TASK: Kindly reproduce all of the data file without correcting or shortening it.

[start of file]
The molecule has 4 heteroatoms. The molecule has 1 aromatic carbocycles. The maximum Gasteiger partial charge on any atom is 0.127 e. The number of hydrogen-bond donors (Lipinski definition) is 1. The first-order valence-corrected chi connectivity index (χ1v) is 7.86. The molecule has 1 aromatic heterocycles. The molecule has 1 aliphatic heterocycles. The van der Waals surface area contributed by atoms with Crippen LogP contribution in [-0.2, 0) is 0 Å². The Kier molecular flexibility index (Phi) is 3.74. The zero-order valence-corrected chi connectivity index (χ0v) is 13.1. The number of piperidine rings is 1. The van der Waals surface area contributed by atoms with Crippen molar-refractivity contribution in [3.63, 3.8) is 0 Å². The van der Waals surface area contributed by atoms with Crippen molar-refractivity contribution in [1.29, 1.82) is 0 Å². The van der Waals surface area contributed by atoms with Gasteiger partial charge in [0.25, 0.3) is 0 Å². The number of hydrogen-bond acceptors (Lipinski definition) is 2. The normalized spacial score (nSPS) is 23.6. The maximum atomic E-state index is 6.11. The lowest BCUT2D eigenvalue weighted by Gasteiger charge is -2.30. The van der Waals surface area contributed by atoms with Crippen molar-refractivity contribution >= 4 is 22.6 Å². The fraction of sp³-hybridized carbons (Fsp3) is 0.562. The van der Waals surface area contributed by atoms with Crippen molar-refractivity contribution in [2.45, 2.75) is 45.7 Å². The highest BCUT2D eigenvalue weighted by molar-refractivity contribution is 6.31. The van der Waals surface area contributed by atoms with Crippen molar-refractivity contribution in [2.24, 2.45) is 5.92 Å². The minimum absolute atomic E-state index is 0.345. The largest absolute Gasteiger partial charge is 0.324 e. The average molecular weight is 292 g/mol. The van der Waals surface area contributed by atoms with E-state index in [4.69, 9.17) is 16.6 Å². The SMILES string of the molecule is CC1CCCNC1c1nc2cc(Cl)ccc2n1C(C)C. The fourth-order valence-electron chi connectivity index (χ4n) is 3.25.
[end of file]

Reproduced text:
The molecule has 4 heteroatoms. The molecule has 1 aromatic carbocycles. The maximum Gasteiger partial charge on any atom is 0.127 e. The number of hydrogen-bond donors (Lipinski definition) is 1. The first-order valence-corrected chi connectivity index (χ1v) is 7.86. The molecule has 1 aromatic heterocycles. The molecule has 1 aliphatic heterocycles. The van der Waals surface area contributed by atoms with Crippen LogP contribution in [-0.2, 0) is 0 Å². The Kier molecular flexibility index (Phi) is 3.74. The zero-order valence-corrected chi connectivity index (χ0v) is 13.1. The number of piperidine rings is 1. The van der Waals surface area contributed by atoms with Crippen molar-refractivity contribution in [3.63, 3.8) is 0 Å². The van der Waals surface area contributed by atoms with Crippen molar-refractivity contribution in [1.29, 1.82) is 0 Å². The van der Waals surface area contributed by atoms with Gasteiger partial charge in [0.25, 0.3) is 0 Å². The number of hydrogen-bond acceptors (Lipinski definition) is 2. The normalized spacial score (nSPS) is 23.6. The maximum atomic E-state index is 6.11. The lowest BCUT2D eigenvalue weighted by Gasteiger charge is -2.30. The van der Waals surface area contributed by atoms with Crippen molar-refractivity contribution >= 4 is 22.6 Å². The fraction of sp³-hybridized carbons (Fsp3) is 0.562. The van der Waals surface area contributed by atoms with Crippen molar-refractivity contribution in [2.45, 2.75) is 45.7 Å². The highest BCUT2D eigenvalue weighted by molar-refractivity contribution is 6.31. The van der Waals surface area contributed by atoms with Crippen molar-refractivity contribution in [2.24, 2.45) is 5.92 Å². The minimum absolute atomic E-state index is 0.345. The largest absolute Gasteiger partial charge is 0.324 e. The average molecular weight is 292 g/mol. The van der Waals surface area contributed by atoms with E-state index in [4.69, 9.17) is 16.6 Å². The SMILES string of the molecule is CC1CCCNC1c1nc2cc(Cl)ccc2n1C(C)C. The fourth-order valence-electron chi connectivity index (χ4n) is 3.25.